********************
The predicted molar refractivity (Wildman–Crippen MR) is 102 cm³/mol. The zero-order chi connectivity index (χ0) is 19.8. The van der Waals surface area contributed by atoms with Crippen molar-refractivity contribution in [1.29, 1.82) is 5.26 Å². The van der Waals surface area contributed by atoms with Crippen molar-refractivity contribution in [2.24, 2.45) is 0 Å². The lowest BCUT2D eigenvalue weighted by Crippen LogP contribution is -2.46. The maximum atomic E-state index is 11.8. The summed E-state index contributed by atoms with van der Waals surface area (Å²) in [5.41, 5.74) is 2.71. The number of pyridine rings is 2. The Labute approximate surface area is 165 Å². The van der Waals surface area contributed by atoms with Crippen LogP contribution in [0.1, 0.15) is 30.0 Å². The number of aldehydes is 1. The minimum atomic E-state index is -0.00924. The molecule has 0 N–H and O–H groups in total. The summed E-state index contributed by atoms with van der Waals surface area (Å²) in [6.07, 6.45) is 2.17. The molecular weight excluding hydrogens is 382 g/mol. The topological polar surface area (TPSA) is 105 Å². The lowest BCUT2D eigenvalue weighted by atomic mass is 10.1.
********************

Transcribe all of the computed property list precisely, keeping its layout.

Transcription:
The predicted molar refractivity (Wildman–Crippen MR) is 102 cm³/mol. The zero-order chi connectivity index (χ0) is 19.8. The van der Waals surface area contributed by atoms with Crippen molar-refractivity contribution in [1.29, 1.82) is 5.26 Å². The van der Waals surface area contributed by atoms with Crippen molar-refractivity contribution in [2.24, 2.45) is 0 Å². The lowest BCUT2D eigenvalue weighted by Crippen LogP contribution is -2.46. The maximum atomic E-state index is 11.8. The summed E-state index contributed by atoms with van der Waals surface area (Å²) in [5.41, 5.74) is 2.71. The number of pyridine rings is 2. The Labute approximate surface area is 165 Å². The van der Waals surface area contributed by atoms with Crippen LogP contribution in [0.1, 0.15) is 30.0 Å². The number of aldehydes is 1. The minimum atomic E-state index is -0.00924. The molecule has 0 N–H and O–H groups in total. The summed E-state index contributed by atoms with van der Waals surface area (Å²) in [6.07, 6.45) is 2.17. The molecular weight excluding hydrogens is 382 g/mol. The topological polar surface area (TPSA) is 105 Å². The lowest BCUT2D eigenvalue weighted by atomic mass is 10.1.